If you’ve kept yourself in the loop with my recent blog posts, you must know the ins and outs of strength training and how beneficial it is for your overall health. You also know that, when it comes to losing extra weight and building overall endurance, HIIT is one of your best options.
This time, we’re going to tackle dynamic stretching, another critical — but often overlooked — component of sports and exercise. This form of stretching involves slow controlled movements through a range of motion. Momentum and muscular effort are utilised to extend your body to the end position where it will be held for just a few seconds before going back to the starting position, so the movement can be repeated.
While static stretches were preferred by many coaches and athletes in the past, multiple studies now prove that they can be detrimental for explosive movements that require strength and dexterity. Dynamic stretches are the ideal preparation for strenuous physical activity because they can do wonders for overall performance by increasing the blood and oxygen flow to soft tissues; reducing the risk of injury, and improving balance and coordination. Dynamic stretching will prepare you physically and mentally.
Still, the type of stretching exercises you must do depends on your specific goals. If you are looking to give your range of motion a good boost, for instance, static stretching will prove to be more beneficial. Nonetheless, for optimum preparedness, I’d recommend a training regimen that has room for both dynamic and static stretching, ideally with dynamic stretching for warming up and static stretching for cooling down.
To warm up with dynamic stretching, simply perform movements similar to the ones involved in the activity you are about to do. This will not only improve your flexibility and get your blood pumping but also tell your body what is going to happen during the main sport or workout, thus preparing your nervous system. The speed of the movements, their range of motion, the number of reps and the total time of stretching should be appropriate for your fitness level.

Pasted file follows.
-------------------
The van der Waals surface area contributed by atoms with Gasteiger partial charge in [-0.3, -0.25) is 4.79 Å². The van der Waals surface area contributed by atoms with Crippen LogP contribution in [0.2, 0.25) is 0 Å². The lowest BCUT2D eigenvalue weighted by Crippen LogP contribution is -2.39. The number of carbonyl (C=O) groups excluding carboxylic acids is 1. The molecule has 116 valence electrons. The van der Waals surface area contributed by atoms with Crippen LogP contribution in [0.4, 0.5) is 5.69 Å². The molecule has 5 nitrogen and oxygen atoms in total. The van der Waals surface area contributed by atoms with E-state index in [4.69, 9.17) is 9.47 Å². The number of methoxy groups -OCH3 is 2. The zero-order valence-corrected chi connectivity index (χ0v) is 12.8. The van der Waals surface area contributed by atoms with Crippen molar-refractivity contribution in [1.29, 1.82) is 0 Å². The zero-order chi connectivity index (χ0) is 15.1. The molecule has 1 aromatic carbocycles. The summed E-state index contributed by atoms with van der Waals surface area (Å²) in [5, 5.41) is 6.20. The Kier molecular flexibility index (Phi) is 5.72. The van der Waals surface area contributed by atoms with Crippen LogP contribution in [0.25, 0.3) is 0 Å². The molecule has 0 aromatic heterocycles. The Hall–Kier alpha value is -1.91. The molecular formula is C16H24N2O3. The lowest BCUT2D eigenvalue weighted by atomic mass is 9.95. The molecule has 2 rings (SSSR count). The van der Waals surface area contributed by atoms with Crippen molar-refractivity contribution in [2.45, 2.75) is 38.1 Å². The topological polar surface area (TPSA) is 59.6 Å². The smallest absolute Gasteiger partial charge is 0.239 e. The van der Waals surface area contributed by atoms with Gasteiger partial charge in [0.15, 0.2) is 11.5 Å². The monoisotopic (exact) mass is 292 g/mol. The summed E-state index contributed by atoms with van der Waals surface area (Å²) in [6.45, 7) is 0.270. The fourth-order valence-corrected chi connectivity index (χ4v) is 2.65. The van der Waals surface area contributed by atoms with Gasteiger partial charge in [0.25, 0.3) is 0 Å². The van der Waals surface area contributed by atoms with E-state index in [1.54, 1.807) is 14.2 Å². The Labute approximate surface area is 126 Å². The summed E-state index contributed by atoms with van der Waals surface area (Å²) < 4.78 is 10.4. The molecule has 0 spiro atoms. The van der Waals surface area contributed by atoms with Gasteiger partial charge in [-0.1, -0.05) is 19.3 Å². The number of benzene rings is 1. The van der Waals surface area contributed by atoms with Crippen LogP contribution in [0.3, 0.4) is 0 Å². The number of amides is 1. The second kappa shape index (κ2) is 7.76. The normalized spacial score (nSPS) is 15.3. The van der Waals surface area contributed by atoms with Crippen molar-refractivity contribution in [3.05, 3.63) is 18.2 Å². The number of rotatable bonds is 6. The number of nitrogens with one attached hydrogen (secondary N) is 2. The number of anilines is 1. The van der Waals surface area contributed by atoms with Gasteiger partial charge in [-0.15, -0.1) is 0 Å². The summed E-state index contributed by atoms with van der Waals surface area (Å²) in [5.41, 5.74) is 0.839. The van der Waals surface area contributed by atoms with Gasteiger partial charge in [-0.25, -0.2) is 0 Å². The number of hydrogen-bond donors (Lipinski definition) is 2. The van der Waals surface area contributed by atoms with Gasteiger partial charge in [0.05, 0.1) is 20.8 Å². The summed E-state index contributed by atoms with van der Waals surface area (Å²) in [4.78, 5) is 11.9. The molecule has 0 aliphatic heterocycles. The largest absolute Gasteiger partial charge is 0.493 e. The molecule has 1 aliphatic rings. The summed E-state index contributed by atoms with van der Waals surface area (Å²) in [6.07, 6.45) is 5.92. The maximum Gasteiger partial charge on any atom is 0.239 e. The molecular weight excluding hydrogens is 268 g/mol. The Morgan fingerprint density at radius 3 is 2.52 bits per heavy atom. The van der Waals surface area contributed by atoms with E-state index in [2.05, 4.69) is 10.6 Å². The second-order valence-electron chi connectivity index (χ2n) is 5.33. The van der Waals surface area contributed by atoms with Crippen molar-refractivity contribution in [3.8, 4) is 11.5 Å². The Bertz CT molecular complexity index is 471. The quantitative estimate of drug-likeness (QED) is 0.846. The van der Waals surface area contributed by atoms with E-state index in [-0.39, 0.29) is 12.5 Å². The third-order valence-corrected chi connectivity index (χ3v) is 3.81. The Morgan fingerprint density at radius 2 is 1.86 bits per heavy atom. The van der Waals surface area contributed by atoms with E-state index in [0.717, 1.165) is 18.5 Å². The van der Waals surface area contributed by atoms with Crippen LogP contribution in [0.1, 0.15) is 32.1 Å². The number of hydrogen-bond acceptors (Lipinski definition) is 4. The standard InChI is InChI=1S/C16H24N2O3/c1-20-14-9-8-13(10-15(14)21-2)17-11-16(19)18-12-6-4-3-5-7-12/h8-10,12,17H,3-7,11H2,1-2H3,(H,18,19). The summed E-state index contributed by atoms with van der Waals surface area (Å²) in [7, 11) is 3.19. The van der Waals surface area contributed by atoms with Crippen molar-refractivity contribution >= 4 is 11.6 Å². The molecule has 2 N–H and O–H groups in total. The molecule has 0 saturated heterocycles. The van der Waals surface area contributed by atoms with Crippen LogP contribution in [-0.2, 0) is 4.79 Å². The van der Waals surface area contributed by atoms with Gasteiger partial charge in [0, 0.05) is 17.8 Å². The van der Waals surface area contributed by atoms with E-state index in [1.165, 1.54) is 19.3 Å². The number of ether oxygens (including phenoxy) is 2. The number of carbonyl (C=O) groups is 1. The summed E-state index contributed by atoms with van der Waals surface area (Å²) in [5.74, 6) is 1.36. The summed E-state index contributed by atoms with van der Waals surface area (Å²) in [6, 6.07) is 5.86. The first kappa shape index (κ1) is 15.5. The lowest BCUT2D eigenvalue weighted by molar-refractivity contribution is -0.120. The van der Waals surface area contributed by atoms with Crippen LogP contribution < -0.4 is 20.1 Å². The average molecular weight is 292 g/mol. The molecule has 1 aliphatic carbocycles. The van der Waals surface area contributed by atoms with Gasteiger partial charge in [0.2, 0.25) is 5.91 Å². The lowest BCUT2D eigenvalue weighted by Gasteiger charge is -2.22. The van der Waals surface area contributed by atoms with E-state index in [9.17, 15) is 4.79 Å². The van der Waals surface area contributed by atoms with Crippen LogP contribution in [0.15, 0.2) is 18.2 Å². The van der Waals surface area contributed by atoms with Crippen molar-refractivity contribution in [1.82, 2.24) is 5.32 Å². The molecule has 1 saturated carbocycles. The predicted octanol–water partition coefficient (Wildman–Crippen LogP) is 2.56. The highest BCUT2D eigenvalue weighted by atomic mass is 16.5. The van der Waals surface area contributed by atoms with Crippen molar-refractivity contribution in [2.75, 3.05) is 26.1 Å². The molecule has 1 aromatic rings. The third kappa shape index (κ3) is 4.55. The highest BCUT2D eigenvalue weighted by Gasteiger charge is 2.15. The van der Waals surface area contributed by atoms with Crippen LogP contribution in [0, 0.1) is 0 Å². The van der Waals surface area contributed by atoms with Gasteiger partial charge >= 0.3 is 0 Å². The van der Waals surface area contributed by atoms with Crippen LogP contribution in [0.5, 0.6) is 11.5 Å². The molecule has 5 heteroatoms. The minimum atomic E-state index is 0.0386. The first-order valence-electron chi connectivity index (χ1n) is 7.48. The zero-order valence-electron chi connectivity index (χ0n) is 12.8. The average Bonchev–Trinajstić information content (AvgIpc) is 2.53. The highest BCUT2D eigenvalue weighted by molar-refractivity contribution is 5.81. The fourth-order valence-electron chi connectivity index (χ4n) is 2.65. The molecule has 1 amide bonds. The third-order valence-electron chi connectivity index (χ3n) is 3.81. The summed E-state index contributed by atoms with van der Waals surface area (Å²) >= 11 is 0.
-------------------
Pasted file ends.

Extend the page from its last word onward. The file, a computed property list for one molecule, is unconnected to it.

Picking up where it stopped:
A lot of conventional dynamic stretches are similar to static stretches, in that they incorporate the same final body positions, but with the involvement of dynamic movements. Instead of holding a position for 20 seconds or one minute, you only hold it for a few seconds and perform the movement repeatedly over a set amount of time.
Great examples of simple dynamic stretches are arm swings, hip twists, and lunges. When performed properly and carefully, these exercises can dynamically stretch the shoulders, trapezius, and triceps; the external and internal obliques; and the glutes, hip flexors, hamstring, and calves, respectively. If you perform all these stretches consecutively, 10 to 20 reps of each could do the trick. Performing as many reps as you can over 20 seconds or any amount of time is also a good option. Don’t forget that you can make adjustments depending on your fitness level and the target activity.
It’s always best to start with shorter, slower movements that require minimal force, just enough to get your blood pumping and increase your body temperature, especially in the areas your movements are hitting. Feel free to increase the intensity as you progress.